Got Phished? You will get your money back!
ICICI Bank has to pay 12.85 lakh rupees to an NRI who lives in Abu Dhabi. Reason for this is the NRI’s 6.5 lakh rupees was stolen from his account through a phishing attack. ICICI has to pay back that amount to the NRI for the interest charges, financial loss and complete lack of involvement in solving the phishing scam. (Read full story here)
You might think this as unfair to ICICI. I think so too. But the point in contention is the customer service more than the phishing attack. There is nothing which ICICI could do if someone sends you an email under the garb of the bank and asks you for username and password. Because not ICICI not RBI and not even your mother needs to know about your password. That’s the rule 0 of Internet and online banking. What could have ICICI or any other bank done differently?
3 things worked against ICICI :
- CCTV which could have caught the perpetrator only have 1 month worth of clippings.
- No easy way to differentiate between an ICICI email and a phishing email.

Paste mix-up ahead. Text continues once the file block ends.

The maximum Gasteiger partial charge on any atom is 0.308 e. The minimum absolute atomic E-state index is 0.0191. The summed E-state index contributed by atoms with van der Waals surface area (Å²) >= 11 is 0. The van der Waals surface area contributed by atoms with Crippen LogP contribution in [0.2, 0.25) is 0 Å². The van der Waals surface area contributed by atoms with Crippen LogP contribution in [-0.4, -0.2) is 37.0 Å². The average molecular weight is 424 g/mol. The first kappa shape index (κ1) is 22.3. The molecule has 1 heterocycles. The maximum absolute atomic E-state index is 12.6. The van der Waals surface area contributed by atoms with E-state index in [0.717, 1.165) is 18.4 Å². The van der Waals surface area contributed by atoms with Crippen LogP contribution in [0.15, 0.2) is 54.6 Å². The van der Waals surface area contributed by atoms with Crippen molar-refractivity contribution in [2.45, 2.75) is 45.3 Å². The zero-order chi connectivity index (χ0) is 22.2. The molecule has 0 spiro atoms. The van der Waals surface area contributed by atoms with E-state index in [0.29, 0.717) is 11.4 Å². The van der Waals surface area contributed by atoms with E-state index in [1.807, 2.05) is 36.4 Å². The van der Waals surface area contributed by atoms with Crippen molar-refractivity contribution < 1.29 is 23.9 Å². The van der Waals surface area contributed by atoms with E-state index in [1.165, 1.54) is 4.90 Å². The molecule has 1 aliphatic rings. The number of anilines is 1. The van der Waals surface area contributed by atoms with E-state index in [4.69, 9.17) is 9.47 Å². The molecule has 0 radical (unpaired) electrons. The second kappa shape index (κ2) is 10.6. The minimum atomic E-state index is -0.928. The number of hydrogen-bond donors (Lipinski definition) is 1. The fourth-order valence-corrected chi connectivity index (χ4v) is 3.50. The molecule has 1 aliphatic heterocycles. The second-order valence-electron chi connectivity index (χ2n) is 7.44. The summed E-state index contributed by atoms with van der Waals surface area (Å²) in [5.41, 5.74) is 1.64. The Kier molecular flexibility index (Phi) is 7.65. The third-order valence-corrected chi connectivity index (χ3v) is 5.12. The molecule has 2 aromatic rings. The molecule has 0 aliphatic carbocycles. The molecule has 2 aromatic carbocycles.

- Bank has washed off its hands after crediting back 1.5 lakh rupees – the money left in the phishing company’s bank account – to the NRI.
Yet another thing which surprised me is the speed of justice delivered. This kind of a thing typically takes years to complete. But the turn around time for this is less than 3 years. That is remarkable. This should be a big lesson to all the banks out there who try to avoid customers under their myriad IVR choices and serpentine way of doing things.
If you are not sure what a phishing attack is or just want to look at how it looks like you are in luck. I received an email from Gmail two days ago. It said my account will be closed if I don’t provide by Account, Password, Birth Date and Country. And it has blind carbon copied it to me. I thought, Google should have the courtesy to address the email directly to me instead carbon copying it. The only problem is, it wasn’t from Google. The from address is firstname.lastname@example.org.
That is exactly how a phishing email will look like. If GMail wants to close my account for not providing my password – so be it.
PS : The title of the post could be misleading. You might not always get your money back. The best option is to not click on these email links and not providing your password.
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